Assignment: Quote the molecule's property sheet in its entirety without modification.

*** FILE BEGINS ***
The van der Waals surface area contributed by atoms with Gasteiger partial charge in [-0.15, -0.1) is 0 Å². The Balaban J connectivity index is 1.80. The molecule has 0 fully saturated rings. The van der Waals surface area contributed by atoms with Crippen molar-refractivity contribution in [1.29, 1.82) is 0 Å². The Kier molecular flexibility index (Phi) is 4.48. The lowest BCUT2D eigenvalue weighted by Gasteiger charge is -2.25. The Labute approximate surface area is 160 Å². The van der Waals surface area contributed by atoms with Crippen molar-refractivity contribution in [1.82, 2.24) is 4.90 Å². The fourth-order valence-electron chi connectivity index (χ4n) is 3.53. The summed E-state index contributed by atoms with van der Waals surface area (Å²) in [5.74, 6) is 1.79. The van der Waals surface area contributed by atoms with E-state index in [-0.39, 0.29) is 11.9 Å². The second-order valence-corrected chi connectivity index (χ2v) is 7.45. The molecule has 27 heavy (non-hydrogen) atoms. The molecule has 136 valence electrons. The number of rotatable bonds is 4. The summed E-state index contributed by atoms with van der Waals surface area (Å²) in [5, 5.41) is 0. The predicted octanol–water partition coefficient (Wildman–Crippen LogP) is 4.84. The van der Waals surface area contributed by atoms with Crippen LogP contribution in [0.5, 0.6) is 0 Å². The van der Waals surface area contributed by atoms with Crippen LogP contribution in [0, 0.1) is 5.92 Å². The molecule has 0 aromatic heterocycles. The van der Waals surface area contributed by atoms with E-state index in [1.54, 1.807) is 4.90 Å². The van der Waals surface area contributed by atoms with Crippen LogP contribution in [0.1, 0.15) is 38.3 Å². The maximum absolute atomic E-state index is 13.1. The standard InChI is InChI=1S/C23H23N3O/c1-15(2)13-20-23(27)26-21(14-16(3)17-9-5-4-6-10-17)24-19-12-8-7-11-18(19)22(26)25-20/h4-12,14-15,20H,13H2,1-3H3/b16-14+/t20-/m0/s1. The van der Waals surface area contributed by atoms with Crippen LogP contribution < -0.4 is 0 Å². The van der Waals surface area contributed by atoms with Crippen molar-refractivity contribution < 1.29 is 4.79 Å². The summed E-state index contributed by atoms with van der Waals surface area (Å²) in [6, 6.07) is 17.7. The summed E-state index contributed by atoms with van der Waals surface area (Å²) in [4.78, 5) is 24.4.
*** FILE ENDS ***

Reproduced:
The van der Waals surface area contributed by atoms with Gasteiger partial charge in [-0.15, -0.1) is 0 Å². The Balaban J connectivity index is 1.80. The molecule has 0 fully saturated rings. The van der Waals surface area contributed by atoms with Crippen molar-refractivity contribution in [1.29, 1.82) is 0 Å². The Kier molecular flexibility index (Phi) is 4.48. The lowest BCUT2D eigenvalue weighted by Gasteiger charge is -2.25. The Labute approximate surface area is 160 Å². The van der Waals surface area contributed by atoms with Crippen molar-refractivity contribution in [1.82, 2.24) is 4.90 Å². The fourth-order valence-electron chi connectivity index (χ4n) is 3.53. The summed E-state index contributed by atoms with van der Waals surface area (Å²) in [5.74, 6) is 1.79. The van der Waals surface area contributed by atoms with E-state index in [-0.39, 0.29) is 11.9 Å². The second-order valence-corrected chi connectivity index (χ2v) is 7.45. The molecule has 27 heavy (non-hydrogen) atoms. The molecule has 136 valence electrons. The number of rotatable bonds is 4. The summed E-state index contributed by atoms with van der Waals surface area (Å²) in [5, 5.41) is 0. The predicted octanol–water partition coefficient (Wildman–Crippen LogP) is 4.84. The van der Waals surface area contributed by atoms with Crippen LogP contribution in [0.5, 0.6) is 0 Å². The van der Waals surface area contributed by atoms with Crippen LogP contribution in [0, 0.1) is 5.92 Å². The molecule has 0 aromatic heterocycles. The van der Waals surface area contributed by atoms with E-state index in [1.54, 1.807) is 4.90 Å². The van der Waals surface area contributed by atoms with Crippen LogP contribution in [0.1, 0.15) is 38.3 Å². The maximum absolute atomic E-state index is 13.1. The standard InChI is InChI=1S/C23H23N3O/c1-15(2)13-20-23(27)26-21(14-16(3)17-9-5-4-6-10-17)24-19-12-8-7-11-18(19)22(26)25-20/h4-12,14-15,20H,13H2,1-3H3/b16-14+/t20-/m0/s1. The van der Waals surface area contributed by atoms with Crippen LogP contribution < -0.4 is 0 Å². The van der Waals surface area contributed by atoms with Crippen molar-refractivity contribution < 1.29 is 4.79 Å². The summed E-state index contributed by atoms with van der Waals surface area (Å²) in [6, 6.07) is 17.7. The summed E-state index contributed by atoms with van der Waals surface area (Å²) in [4.78, 5) is 24.4.